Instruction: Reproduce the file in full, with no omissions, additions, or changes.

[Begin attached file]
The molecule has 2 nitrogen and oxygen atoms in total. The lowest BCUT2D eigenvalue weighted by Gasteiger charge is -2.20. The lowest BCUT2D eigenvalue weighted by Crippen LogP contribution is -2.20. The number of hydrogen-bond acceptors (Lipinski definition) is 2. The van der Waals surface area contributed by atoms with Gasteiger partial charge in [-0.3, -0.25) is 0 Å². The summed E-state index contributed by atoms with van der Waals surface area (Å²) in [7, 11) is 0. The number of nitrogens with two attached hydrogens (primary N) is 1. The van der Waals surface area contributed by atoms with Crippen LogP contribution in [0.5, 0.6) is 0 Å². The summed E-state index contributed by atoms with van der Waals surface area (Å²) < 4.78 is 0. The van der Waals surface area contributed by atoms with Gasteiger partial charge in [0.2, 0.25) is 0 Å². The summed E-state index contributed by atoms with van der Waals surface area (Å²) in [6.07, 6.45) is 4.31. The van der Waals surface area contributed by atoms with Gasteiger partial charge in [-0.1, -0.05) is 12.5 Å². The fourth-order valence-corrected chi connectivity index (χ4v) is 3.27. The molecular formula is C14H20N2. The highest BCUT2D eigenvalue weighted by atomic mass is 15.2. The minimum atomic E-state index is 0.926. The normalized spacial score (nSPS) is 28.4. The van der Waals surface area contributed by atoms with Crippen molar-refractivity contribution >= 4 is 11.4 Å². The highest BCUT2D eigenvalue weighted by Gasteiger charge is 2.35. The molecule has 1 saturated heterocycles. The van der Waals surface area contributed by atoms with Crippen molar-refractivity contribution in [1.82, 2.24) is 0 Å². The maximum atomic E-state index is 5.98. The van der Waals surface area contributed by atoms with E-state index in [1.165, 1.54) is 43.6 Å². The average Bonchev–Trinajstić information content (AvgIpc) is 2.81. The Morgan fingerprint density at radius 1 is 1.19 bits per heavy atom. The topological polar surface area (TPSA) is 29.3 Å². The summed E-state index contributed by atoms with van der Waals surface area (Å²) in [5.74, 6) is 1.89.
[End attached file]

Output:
The molecule has 2 nitrogen and oxygen atoms in total. The lowest BCUT2D eigenvalue weighted by Gasteiger charge is -2.20. The lowest BCUT2D eigenvalue weighted by Crippen LogP contribution is -2.20. The number of hydrogen-bond acceptors (Lipinski definition) is 2. The van der Waals surface area contributed by atoms with Gasteiger partial charge in [-0.3, -0.25) is 0 Å². The summed E-state index contributed by atoms with van der Waals surface area (Å²) in [7, 11) is 0. The number of nitrogens with two attached hydrogens (primary N) is 1. The van der Waals surface area contributed by atoms with Crippen LogP contribution in [0.5, 0.6) is 0 Å². The summed E-state index contributed by atoms with van der Waals surface area (Å²) < 4.78 is 0. The van der Waals surface area contributed by atoms with Gasteiger partial charge in [0.2, 0.25) is 0 Å². The summed E-state index contributed by atoms with van der Waals surface area (Å²) in [6.07, 6.45) is 4.31. The van der Waals surface area contributed by atoms with Gasteiger partial charge in [-0.1, -0.05) is 12.5 Å². The fourth-order valence-corrected chi connectivity index (χ4v) is 3.27. The molecular formula is C14H20N2. The highest BCUT2D eigenvalue weighted by atomic mass is 15.2. The minimum atomic E-state index is 0.926. The normalized spacial score (nSPS) is 28.4. The van der Waals surface area contributed by atoms with Crippen molar-refractivity contribution >= 4 is 11.4 Å². The highest BCUT2D eigenvalue weighted by Gasteiger charge is 2.35. The molecule has 1 saturated heterocycles. The van der Waals surface area contributed by atoms with Crippen molar-refractivity contribution in [1.82, 2.24) is 0 Å². The maximum atomic E-state index is 5.98. The van der Waals surface area contributed by atoms with E-state index in [1.165, 1.54) is 43.6 Å². The average Bonchev–Trinajstić information content (AvgIpc) is 2.81. The Morgan fingerprint density at radius 1 is 1.19 bits per heavy atom. The topological polar surface area (TPSA) is 29.3 Å². The summed E-state index contributed by atoms with van der Waals surface area (Å²) in [5.74, 6) is 1.89.